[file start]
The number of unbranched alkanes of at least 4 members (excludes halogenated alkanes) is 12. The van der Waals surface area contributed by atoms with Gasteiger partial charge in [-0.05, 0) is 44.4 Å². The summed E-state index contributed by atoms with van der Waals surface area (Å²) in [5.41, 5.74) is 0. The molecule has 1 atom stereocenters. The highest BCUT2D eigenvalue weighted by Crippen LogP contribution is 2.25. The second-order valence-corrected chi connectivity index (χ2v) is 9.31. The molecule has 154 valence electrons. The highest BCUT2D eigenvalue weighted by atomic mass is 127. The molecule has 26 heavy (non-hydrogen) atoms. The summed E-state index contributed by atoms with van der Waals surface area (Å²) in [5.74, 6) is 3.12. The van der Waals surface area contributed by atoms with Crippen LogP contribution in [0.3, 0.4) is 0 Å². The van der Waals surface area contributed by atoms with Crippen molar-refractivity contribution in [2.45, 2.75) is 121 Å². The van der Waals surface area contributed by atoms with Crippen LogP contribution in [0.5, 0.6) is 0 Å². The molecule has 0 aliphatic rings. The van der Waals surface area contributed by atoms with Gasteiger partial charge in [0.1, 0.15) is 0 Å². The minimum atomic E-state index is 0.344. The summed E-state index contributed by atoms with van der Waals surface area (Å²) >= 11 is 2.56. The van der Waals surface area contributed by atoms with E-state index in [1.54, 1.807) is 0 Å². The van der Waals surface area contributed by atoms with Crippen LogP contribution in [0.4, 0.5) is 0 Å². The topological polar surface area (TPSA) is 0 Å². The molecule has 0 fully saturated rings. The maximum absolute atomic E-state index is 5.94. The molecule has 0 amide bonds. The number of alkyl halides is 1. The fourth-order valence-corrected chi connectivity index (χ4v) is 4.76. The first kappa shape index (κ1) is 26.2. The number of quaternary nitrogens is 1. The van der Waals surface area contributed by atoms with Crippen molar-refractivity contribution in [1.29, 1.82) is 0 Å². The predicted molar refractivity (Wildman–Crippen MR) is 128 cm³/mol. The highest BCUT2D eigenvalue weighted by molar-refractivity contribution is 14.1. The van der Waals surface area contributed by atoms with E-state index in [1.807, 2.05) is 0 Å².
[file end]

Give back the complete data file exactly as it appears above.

The number of unbranched alkanes of at least 4 members (excludes halogenated alkanes) is 12. The van der Waals surface area contributed by atoms with Gasteiger partial charge in [-0.05, 0) is 44.4 Å². The summed E-state index contributed by atoms with van der Waals surface area (Å²) in [5.41, 5.74) is 0. The molecule has 1 atom stereocenters. The highest BCUT2D eigenvalue weighted by Crippen LogP contribution is 2.25. The second-order valence-corrected chi connectivity index (χ2v) is 9.31. The molecule has 154 valence electrons. The highest BCUT2D eigenvalue weighted by atomic mass is 127. The molecule has 26 heavy (non-hydrogen) atoms. The summed E-state index contributed by atoms with van der Waals surface area (Å²) in [5.74, 6) is 3.12. The van der Waals surface area contributed by atoms with Crippen LogP contribution in [0.3, 0.4) is 0 Å². The van der Waals surface area contributed by atoms with Crippen molar-refractivity contribution in [2.45, 2.75) is 121 Å². The van der Waals surface area contributed by atoms with Crippen LogP contribution in [0.5, 0.6) is 0 Å². The molecule has 0 aliphatic rings. The van der Waals surface area contributed by atoms with Gasteiger partial charge in [0.1, 0.15) is 0 Å². The minimum atomic E-state index is 0.344. The summed E-state index contributed by atoms with van der Waals surface area (Å²) >= 11 is 2.56. The van der Waals surface area contributed by atoms with E-state index in [1.54, 1.807) is 0 Å². The van der Waals surface area contributed by atoms with Crippen LogP contribution in [0.4, 0.5) is 0 Å². The topological polar surface area (TPSA) is 0 Å². The molecule has 0 fully saturated rings. The maximum absolute atomic E-state index is 5.94. The molecule has 0 amide bonds. The number of alkyl halides is 1. The fourth-order valence-corrected chi connectivity index (χ4v) is 4.76. The first kappa shape index (κ1) is 26.2. The number of quaternary nitrogens is 1. The van der Waals surface area contributed by atoms with Crippen molar-refractivity contribution in [1.29, 1.82) is 0 Å². The predicted molar refractivity (Wildman–Crippen MR) is 128 cm³/mol. The highest BCUT2D eigenvalue weighted by molar-refractivity contribution is 14.1. The van der Waals surface area contributed by atoms with E-state index in [1.807, 2.05) is 0 Å².